Tuesday, November 29, 2005


Franz Josef, emperor of Austria and king of Hungary, liked to present himself as a 'European monarch of the old school'. As he had been on the throne for 66 years in 1914, it is difficult to repudiate such a claim.Austria-Hungary experienced a long period of decline under Franz Josef. It was militarily defeated by France shortly after he ascended the throne in 1848, and the rise of Italy challenged Austrian power in the south.

The unification of Germany under Bismarck meant that Austria could no longer be regarded as the leading Germanic power.Austria's reluctance to assist Russia during the Crimean War led to a deterioration in relations between the two states.

In 1879, Germany and Austria-Hungary formed a Dual Alliance to provide mutual protection against attack by Russia or France. This was expanded into the when Italy joined in 1882.By the mid-19th century, Hungary had started to demand more political autonomy, and so, in 1867, Franz Josef agreed to the establishment of a 'dual monarchy', which gave Hungary greater control over domestic matters.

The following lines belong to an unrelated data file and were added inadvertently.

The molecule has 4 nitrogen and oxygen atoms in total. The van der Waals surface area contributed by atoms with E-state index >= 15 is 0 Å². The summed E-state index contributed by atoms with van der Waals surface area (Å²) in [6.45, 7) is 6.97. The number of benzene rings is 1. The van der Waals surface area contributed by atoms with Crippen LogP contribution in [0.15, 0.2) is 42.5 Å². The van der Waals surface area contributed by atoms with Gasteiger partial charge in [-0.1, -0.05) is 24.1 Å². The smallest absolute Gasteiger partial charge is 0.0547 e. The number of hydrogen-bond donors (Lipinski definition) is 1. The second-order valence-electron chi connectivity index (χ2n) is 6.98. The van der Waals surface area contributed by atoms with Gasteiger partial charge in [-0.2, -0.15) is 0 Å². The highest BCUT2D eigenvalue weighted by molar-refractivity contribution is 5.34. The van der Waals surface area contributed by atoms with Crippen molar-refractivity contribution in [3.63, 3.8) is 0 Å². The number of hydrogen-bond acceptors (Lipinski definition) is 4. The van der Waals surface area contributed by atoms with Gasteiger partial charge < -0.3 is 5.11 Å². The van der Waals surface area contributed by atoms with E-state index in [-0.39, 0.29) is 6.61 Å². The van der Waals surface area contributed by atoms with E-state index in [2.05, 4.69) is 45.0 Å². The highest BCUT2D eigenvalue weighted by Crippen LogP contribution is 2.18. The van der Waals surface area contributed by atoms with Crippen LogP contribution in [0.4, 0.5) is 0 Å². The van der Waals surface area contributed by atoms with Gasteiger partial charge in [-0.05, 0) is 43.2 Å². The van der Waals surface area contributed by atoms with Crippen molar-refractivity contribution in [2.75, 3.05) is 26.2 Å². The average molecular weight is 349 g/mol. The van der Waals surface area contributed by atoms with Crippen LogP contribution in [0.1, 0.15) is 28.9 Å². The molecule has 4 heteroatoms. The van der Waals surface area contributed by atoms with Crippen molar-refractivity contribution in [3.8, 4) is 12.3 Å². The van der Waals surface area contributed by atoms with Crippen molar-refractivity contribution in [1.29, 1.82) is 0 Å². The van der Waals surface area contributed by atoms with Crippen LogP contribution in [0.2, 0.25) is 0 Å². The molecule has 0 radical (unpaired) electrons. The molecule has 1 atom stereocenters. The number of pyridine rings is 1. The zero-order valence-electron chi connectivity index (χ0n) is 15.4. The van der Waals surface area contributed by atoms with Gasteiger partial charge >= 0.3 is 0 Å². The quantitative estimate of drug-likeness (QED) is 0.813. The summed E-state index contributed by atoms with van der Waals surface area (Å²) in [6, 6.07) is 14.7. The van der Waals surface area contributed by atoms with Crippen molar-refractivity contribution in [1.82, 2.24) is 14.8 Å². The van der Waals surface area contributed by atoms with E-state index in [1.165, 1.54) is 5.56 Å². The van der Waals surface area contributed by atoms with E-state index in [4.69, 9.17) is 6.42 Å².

However, his plans to give greater self-government to Slavs within the empire were thwarted, and Austria-Hungary's annexation of Bosnia in 1908 created considerable friction with Serbia.Franz Josef was 84 when the war started, and military strategy was largely decided by his generals. He continued to enjoy great personal popularity up to the time of his death in 1916, when he was succeeded by his grand-nephew.


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